What is the of a Patent? Biography
What exactly is a patent? It is the basic and exclusive ownership of a product, a tool, an idea, or a process. Most importantly, once a patent is granted, anyone wishing to use the item or idea must pay the owner a licensing fee, known as royalties. It’s the same as renting it out, but there is no restriction on the number of people who can, for a contracted period, be licensed to use the patent at any one time. Naturally, being granted a patent can very often prove extremely lucrative, as the potential for earnings by the patent holder can be enormous. However, most patents do not have an infinite period of exclusivity attached to them, nor are many spectacularly successful.
Historically, patents may have existed in some form under the Greek empire, certainly in Venice from 1450, but the modern system was developed from the time of the industrial revolution in the UK, in the late eighteenth century, and although initially concerned with ‘things’, of which a model had to be produced, were soon expanded to include thoughts, ideas – effectively intellectual property.
Alexander Graham Bell Telephone
However, the first ‘modern’ patent to be granted is accepted as that to Samuel Hopkins in the USA in 1790, for his method of producing potash (potassium carbonate). As to the most valuable patent issued – experts agree that the honour resides with that granted to Alexander Graham Bell for inventing the telephone – despite claims by others – but the value is, literally, incalculable: even those experts cannot put a figure on the benefit of Bell registering his invention before others who were working on a similar product at the time. The principle of the telephone remained virtually unchanged until the development of the mobile ‘phone some 100 years later.
The period during which a patent was/is exclusive property came to be set at 20 years, and in modern times the World Trade Organisation effectively oversees what might be described as international rights to patents. Costs of applying for a patent compared with benefits can be very modest – around $3,000 unless the item or idea is very complicated, in which case attorneys fees can mount-up.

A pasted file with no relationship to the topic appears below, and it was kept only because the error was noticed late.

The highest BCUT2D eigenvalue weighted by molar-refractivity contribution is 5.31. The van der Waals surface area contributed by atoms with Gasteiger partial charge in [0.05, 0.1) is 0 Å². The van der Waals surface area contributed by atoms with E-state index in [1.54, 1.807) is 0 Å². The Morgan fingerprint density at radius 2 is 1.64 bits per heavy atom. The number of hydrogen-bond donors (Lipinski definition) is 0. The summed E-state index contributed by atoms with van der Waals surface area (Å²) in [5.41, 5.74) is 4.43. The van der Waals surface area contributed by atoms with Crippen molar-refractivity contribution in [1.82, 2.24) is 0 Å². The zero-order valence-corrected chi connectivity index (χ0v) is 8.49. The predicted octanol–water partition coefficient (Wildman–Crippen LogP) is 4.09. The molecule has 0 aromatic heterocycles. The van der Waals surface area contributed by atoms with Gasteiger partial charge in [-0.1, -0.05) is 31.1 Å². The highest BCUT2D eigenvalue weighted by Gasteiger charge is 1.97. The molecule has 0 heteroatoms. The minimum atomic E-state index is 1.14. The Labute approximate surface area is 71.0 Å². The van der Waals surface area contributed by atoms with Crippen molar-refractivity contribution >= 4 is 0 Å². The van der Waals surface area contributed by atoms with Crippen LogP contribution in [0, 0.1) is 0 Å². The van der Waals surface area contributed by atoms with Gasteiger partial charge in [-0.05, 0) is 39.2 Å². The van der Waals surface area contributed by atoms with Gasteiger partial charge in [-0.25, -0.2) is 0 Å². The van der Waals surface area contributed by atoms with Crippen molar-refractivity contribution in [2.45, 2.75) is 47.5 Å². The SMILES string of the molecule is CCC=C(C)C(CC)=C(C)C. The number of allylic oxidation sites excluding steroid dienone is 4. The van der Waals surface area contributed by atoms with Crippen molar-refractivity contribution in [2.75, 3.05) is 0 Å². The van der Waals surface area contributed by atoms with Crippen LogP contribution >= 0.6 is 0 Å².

Patent holders of particularly valuable items have earned a great deal of course, however, and perhaps unsurprisingly, a great deal of money has also been earned by patent holders suing those who have, deliberately or not, used or attempted to subvert the patent without paying royalties.
Liptor & Pfizer
As of 2016, the patent which can be assessed as having directly earned its owner the most is for Liptor, a drug widely credited with lowering cholesterol and therefore minimising the chance of suffering a heart attack or stroke. It was owned by Pfizer, the pharmaceutical giant, and the patent was granted in December 1993, although the product wasn’t actually launched until 1997. The patent expired in June 2011, and is estimated to have earned the company over $110 billion in that time.
Of course more interesting are the legal cases surrounding improper use of a patented product. The following are instances of patents that have earned millions for the owner of the patent following legal proceedings, but also a couple of relatively simple products being patented by smart inventor/developers.
Puff Daddy v Sting
Paul Brown’s patented Valve
In 1991 Paul Brown patented the valve that allows liquid products to be stored upside down without leaking, after a reported 112 attempts to perfect the model. He then licensed it to companies such as Heinz, Gerber and even NASA, among many others in the food and cosmetic industries in particular. Paul’s invention eventually meant that ketchup could be sold in other than glass bottles. Strangely, in 1995 Paul sold his company for just $13 million, when even retaining a contract for a percentage of every related product sold could clearly have rewarded him with a large income over many years.